Christian Caryl


In the end it all came down to a moment of near absurdity between two of the most powerful men in Japan. On the evening of Aug. 6, Yoshiro Mori, a senior parliamentary leader of the ruling Liberal Democratic Party, sweating in the muggy summer heat, arrived for a parley at the residence of Prime Minister Junichiro Koizumi.


Fumio Kamiya lifts the lid from a metal vat and a sweet, yeasty smell wafts up. Inside, an ivory-colored mash seductively bubbles away--a fermenting mixture of rice, water and the special rice malt known as koji, the ingredients that have been used for centuries to make sake, Japan's national drink.


Yuko Tojo, sitting at a table in a Tokyo cafe, unpacks a small box and removes a set of family mementos: two pencil stubs, an improvised paper cigarette holder, a few locks of hair in an envelope--relics of her famous ancestor's final days in prison.

Is Three a Crowd?

President George W. Bush and his South Korean counterpart, Roh Moo Hyun, exchanged diplomatic pleasantries at their summit in Washington last Friday. Bush noted that both countries "share the same goal" of getting North Korea to give up its nuclear-weapons program, and that both agree that the long-stalled six-party talks are "essential" to that process.


Japan and China just can't seem to kiss and make up. When Chinese Deputy Prime Minister Wu Yi arrived in Tokyo on May 17, the visit was billed as part of a new move toward reconciliation after recent feuding between Asia's two biggest economies.


Norihiro Hagita recently put a 3-year-old girl and her mother into a room with a robot and kept them there for two hours. At first, the girl and the robot chatted and played.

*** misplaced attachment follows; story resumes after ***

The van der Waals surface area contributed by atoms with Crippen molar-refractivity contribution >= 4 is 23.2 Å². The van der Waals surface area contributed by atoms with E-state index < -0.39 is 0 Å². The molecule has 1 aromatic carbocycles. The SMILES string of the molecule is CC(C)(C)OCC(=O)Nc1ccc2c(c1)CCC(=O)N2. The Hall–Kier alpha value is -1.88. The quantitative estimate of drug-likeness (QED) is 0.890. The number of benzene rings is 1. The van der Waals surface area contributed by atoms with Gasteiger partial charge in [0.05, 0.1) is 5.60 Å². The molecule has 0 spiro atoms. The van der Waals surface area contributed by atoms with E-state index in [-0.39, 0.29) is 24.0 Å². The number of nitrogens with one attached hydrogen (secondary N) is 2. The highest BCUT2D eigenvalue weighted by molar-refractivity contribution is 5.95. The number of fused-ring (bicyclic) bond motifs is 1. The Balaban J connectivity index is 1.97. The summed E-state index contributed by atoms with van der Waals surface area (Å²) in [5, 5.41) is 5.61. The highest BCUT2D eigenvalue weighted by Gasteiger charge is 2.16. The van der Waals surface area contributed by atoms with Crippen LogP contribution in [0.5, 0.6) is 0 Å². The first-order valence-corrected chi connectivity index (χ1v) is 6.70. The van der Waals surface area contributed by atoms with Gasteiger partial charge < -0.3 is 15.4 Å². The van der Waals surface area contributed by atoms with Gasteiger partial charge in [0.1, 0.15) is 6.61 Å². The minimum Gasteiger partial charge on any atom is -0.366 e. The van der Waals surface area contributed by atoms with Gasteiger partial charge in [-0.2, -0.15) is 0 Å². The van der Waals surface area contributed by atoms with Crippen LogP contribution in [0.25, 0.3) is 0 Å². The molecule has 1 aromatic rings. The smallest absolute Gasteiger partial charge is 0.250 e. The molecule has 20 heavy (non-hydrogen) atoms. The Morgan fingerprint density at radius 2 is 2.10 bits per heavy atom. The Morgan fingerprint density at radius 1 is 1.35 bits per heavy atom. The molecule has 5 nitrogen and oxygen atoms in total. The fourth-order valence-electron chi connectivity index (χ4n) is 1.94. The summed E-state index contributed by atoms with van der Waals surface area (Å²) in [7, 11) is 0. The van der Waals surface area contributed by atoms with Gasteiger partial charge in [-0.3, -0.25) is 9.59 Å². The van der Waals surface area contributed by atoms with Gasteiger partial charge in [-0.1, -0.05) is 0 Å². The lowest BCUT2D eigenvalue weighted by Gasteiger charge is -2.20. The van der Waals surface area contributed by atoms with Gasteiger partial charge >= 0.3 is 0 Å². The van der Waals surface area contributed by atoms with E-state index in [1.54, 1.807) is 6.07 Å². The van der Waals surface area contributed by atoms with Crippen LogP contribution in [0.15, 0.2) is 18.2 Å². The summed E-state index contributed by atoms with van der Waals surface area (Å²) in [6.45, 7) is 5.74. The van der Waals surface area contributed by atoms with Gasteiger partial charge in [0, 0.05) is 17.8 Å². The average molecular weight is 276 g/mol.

On a warm spring day, a small boat is maneuvering down a narrow tributary of the Yalu River that marks the border between China and North Korea. The sightseers in the craft are in search of an unusual quarry. "Look, there they are," says the boat's Chinese owner.


If anyone is going to change Japan's stay-at-home investment culture, it's probably Shinsei Bank. In 2000 the U.S. boutique investment firm Ripplewood Holdings bought the remains of Japan's Long-Term Credit Bank and revived it as Shinsei, which means "new life." Since then Shinsei has been leading a quiet revolution in Japan's staid retail banks.

The Kid V. the Man

Japan's establishment has many reasons to hate Takafumi Horie. He wears T shirts, not ties. He is 32, and voices disrespect for his elders. He's written best-sellers that preach a gospel of greed.


The White House emissary was packing heat. As Michael Green, senior director of Asian affairs on the U.S. National Security Council, made the rounds in Tokyo, Beijing and Seoul last week, he confronted his counterparts with the diplomatic equivalent of heavy weaponry--a handwritten note from U.S. President George W.

Law of the Land

Japan's twentysomethings don't have much of a reputation for caring about politics. But Mitsunori Shigeno, 27, is a fine example of how that's beginning to change.


Call me crazy, but I've always wanted to go to North Korea. Impenetrable, enigmatic, a tantalizing blank spot on the map. As a longtime correspondent in Russia, I had watched the old Soviet Union open up.

An Army Adrift

Two decades ago, South Korea's military had a clear enemy. Stalinist North Korea had triggered a fratricidal war that led to the death of millions. The South's cold-war-era leaders, all staunch anti-communists and former generals, painted the Hermit Kingdom as paranoid and bloodthirsty.


The Indian port of Chennai (formerly Madras) stood in the path of the wave, and disaster beckoned. The city is both the nation's second largest container terminal and an automaking capital known as India's Detroit.


A couple of weeks before Christmas you'd expect Yukie Ushijima, 38, to be gearing up for some serious holiday shopping. She's not hurting for cash, after all, since her husband is a successful architect.


Two questions loom large in the minds of Japan's political class in 2005. One concerns the economy. Recent indicators suggest that a full-scale recovery remains elusive, and whatever happens, it's clear that the year to come holds plenty of nerve-racking moments in store.